12 Hours of Sebring 1965

12 Hours of Sebring 1965 by David Friedman and Harry Hurst

by David Friedman & Harry Hurst

Treat yourself for a few moments, courtesy of Mr. Friedman’s photographs and text as well as those of Mr. Hurst, to a weekend of racing at Sebring Florida, in March 1965. One weekend, one race, never to be forgotten.

Legendary race car manufacturers abounded: Lotus, Ferrari, Ford (GT and Cobra), Porsche, Corvette, Iso Grifo, Jaguar, Alfa Romeo, Lola, Renault, and MG. Also represented, for the first time in a long distance race, was a relatively new class of race cars called, sports prototypes, fielded by Ferrari, Iso Grifo and Chaparral. These were open cockpit cars of unlimited displacement. They were deemed “sprint” cars and they competed in the new series for the SCCA’s United States Road Racing Championship. They were faster than “endurance” cars but since they generally ran in races of comparatively shorter duration, the organizers didn’t feel that would be a threat to teams running for the prestigious World Manufacturers Championship.

12 Hours of Sebring 1965 by David Friedman and Harry Hurst

The Championship was exceptionally important to manufacturers because, unlike in F1 today, at that point this was the only series where the manufacturer won. Ferrari did not agree with the inclusion of these faster, lighter cars and withdrew their “Official” entry. Ferraris were all entered as privateers and many had factory support.

Drivers were an assemblage of the world’s racing nobility. Jim Hall, Bruce McLaren, Mark Donohue, Bob Bondurant, Peter Gregg, Briggs Cunningham, Pedro Rodriguez, Dan Gurney, Phil Hill, Richie Ginther, Ken Miles, Graham Hill, to name a few. Even the great 1965 F1 world champion Jim Clark was there. He raced a Lotus Cortina on the Friday, in a prelude to the main event. Roger Penske participated as the Chaparral team manager, his first stint in that role since retiring as a driver. The pit lane was filled with a who’s who of automotive engineers, designers, builders, tuners, fabricators.

12 Hours of Sebring 1965 by David Friedman and Harry Hurst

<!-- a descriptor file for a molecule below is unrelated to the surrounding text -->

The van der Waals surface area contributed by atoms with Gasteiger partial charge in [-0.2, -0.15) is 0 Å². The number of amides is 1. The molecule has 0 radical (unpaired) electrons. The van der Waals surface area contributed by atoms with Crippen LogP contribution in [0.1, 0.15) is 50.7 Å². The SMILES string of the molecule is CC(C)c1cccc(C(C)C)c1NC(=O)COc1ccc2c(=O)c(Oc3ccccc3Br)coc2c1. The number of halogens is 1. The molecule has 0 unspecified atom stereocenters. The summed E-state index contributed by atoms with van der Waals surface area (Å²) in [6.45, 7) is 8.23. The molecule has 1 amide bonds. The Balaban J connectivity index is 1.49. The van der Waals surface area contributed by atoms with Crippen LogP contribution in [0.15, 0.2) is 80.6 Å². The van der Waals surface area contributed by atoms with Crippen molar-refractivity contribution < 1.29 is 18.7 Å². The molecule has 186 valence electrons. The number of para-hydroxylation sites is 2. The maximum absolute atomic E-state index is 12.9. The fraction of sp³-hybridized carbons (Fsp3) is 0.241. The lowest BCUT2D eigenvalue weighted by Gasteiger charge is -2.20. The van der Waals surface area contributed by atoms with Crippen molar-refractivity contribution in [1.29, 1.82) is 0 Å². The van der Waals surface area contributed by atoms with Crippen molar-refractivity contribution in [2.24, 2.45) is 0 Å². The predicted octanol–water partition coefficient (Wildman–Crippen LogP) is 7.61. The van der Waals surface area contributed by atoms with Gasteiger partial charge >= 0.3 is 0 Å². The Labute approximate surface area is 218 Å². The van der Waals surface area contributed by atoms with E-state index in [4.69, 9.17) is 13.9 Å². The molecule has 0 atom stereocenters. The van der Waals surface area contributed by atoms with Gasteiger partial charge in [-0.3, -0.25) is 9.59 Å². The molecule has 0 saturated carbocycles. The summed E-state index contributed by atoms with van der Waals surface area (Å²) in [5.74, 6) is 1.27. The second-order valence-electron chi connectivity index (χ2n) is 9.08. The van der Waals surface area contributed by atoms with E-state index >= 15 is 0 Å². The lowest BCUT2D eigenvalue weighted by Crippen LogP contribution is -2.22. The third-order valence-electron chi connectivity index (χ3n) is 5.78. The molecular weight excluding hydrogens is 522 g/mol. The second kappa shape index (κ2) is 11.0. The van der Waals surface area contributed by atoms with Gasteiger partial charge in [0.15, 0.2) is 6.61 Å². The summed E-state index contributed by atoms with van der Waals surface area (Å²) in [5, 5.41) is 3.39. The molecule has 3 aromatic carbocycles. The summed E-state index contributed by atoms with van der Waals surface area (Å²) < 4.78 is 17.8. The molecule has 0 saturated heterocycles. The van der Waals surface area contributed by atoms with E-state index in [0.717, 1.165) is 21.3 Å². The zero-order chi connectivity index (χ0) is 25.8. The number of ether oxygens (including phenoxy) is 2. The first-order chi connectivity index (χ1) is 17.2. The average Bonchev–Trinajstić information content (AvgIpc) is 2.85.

Add the elements of punishing heat and humidity, thunderstorms, severe flooding, cramped garage facilities, poor lighting, primitive tools, exhaustion, lack of dining facilities, inadequate sleeping accommodations, and you begin to get the notion that this really was your father’s racing. Always lurking in the background were the manufacturers, with their furtively tacit, trackside support; while the remaining “privateer” entrants had little to lose and much to gain.

The track was a 5.2 mile long circuit, formerly a WWII training airfield. It was mostly comprised of adjoining concrete slabs, where there could be as much as one-half inch height differential between each. As the authors point out, at 150 + MPH “it was like running over a 2x4 on the interstate”.  The heady mixture of a Le Mans start, extreme heat and humidity, high speeds, and wheel to wheel racing pushed the human limits of endurance. The abrupt changes in weather and track conditions reversed the order of advantage, giving lower horsepower, skinny wheeled cars superior traction and obliging all to redefine their racing strategies. This truly was “endurance racing” at its very best.

12 Hours of Sebring 1965 by David Friedman and Harry Hurst

Co-authors Friedman and Hurst have given us a documented, well photographed, chronology of the events that made up the 1965 12 Hours of Sebring. As great story tellers do, they know when to speak and when to let others speak, when to visually depict events and when to let the reader imagine them.

Where were you on March 26th and 27th 1965? If you missed it, you may not remember who won and that will double your pleasure of reading this book. Thanks to Dave Friedman and Harry Hurst, you can now go back and enjoy what many consider the most dramatic Sebring race ever run.

Jim Theriault
31 July 2012

Jim Theriault is an MMR Community Member who rides motorcycles and who, in an earlier career, sold Ferraris. He lives on Boston’s South Shore and was an avid race-goer in the period this book covers. He volunteered to review this book for you and we thank him.